64-Bit Computing On The Launchpad

The long-awaited era of 64-bit computing finally may be here. Intel last week introduced a line of 64-bit Xeon processors for the multiprocessor-server market that sets a new level of computing performance and is expected to launch a wave of software development to take advantage of the greater speed the processors provide.


The Xeon MP processors complete Intel’s conversion of its server-processor portfolio to 64-bit capabilities, with the Itanium processor at the high end. Advanced Micro Devices Inc.’s 64-bit Opteron processors have been available for two years. Intel’s Xeon MP and AMD’s Opteron provide the foundation for a transition from the x86 standard to a new 64-bit computing market. Intel and the major computer makers are even changing their nomenclature, using "x64" to describe 64-bit chips that run the x86 instruction set. Intel’s Itanium chip handles 64 bits at a time but doesn’t run x86 instructions natively.


Perhaps even more important than the chip announcement was confirmation from Microsoft last week that its long-awaited Windows Server 2003 64-bit Edition is near completion and that a formal introduction can be expected as soon as next month.


"That’s the gun that starts the race," says Nathan Brookwood, an analyst with Insight64. Once there’s a 64-bit version of Windows Server, "then we’ll also start to see all of the utilities and infrastructure applications being moved over to 64 bits."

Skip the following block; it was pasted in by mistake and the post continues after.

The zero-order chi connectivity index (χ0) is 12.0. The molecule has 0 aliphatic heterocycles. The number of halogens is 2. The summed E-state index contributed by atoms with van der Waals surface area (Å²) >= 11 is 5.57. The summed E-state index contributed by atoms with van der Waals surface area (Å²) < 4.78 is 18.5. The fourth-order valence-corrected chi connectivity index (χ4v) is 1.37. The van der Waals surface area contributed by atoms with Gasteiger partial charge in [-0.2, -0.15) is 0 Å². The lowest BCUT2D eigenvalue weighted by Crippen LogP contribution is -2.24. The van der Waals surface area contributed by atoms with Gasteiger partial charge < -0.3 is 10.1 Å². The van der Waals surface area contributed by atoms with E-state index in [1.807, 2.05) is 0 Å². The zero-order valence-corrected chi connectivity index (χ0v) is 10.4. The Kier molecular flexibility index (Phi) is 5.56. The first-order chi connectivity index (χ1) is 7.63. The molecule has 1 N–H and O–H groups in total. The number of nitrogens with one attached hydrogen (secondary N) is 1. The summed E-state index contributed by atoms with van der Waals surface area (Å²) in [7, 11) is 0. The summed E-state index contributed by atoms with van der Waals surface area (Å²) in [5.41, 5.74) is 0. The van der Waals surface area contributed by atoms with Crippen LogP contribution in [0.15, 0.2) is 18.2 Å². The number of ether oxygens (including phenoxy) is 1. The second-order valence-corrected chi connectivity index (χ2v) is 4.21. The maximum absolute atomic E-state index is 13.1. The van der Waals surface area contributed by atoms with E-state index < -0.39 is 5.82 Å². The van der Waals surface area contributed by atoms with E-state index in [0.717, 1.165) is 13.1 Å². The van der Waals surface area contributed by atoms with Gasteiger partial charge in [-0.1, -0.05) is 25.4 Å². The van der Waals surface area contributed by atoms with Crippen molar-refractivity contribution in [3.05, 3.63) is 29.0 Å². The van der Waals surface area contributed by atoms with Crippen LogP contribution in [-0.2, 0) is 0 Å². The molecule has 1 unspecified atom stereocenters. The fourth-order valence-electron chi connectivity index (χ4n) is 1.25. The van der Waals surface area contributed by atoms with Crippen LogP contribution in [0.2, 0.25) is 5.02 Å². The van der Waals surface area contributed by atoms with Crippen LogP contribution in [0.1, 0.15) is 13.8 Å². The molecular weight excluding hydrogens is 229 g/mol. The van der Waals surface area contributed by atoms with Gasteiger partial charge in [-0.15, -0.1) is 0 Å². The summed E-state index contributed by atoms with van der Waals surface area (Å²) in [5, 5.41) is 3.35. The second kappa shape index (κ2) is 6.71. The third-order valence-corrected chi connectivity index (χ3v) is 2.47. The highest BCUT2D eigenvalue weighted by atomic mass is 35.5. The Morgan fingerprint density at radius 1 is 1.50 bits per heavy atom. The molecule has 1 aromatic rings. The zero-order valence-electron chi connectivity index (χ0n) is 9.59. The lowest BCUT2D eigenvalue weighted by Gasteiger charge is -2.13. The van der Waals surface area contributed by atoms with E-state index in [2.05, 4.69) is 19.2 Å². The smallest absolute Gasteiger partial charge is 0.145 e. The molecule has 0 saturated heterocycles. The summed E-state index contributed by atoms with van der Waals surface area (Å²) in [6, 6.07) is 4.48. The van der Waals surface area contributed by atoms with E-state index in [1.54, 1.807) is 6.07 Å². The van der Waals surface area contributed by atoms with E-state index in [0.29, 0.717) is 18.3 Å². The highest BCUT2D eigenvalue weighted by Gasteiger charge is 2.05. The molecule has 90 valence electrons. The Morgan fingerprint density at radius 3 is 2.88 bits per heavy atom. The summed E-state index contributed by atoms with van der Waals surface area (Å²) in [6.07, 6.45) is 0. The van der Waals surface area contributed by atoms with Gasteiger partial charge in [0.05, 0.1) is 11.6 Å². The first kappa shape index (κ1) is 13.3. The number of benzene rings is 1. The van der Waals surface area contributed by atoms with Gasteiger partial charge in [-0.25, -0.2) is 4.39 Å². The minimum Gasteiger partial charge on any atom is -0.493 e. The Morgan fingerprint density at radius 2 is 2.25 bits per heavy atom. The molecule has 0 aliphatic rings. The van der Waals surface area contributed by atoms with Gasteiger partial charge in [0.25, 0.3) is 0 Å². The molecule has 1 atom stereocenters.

That’s a change eagerly anticipated by Wayne Myers, IT director and network administrator for law firm Hooper, Lundy & Bookman Inc. "Now that Microsoft is on board, we’re just waiting for the other software applications to come around," he says. "As all the legal software is ported to 64-bit operation, it will speed up pretty much everything we do across the network." The California firm, which specializes in health-care law, runs Windows on ProLiant servers from Hewlett-Packard for a variety of applications and Microsoft’s SQL Server.


Myers expects significant performance gains when he tests new HP server systems using the Xeon MP processors running 64-bit-capable software over the next three to six months. "It’s like having an eight-cylinder car, then putting a 16-cylinder engine in it," he says. "Just think of the power difference. Our data will process at a faster rate because basically we’ll have more ‘doors’ to get the information through to the processor."


Proponents of 64-bit computing have been anxiously awaiting Microsoft’s release of a 64-bit server operating system since AMD introduced its Opteron processor in April 2003 and Intel unveiled plans to extend its Xeon line to include 64-bit operations. Business-technology managers have been able to run 64-bit versions of the Solaris and Linux operating systems on 64-bit chips. But Windows remains dominant, and independent software developers who write Windows apps have been waiting for the Microsoft move before converting their software. Details of the release of Windows Server 2003 64-bit edition will be disclosed at the Windows Hardware Engineering Conference, scheduled for April 25-27 in Seattle, Andy Lees, corporate VP for Microsoft’s server and tools business, said last week.


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It is really coming together, finally!

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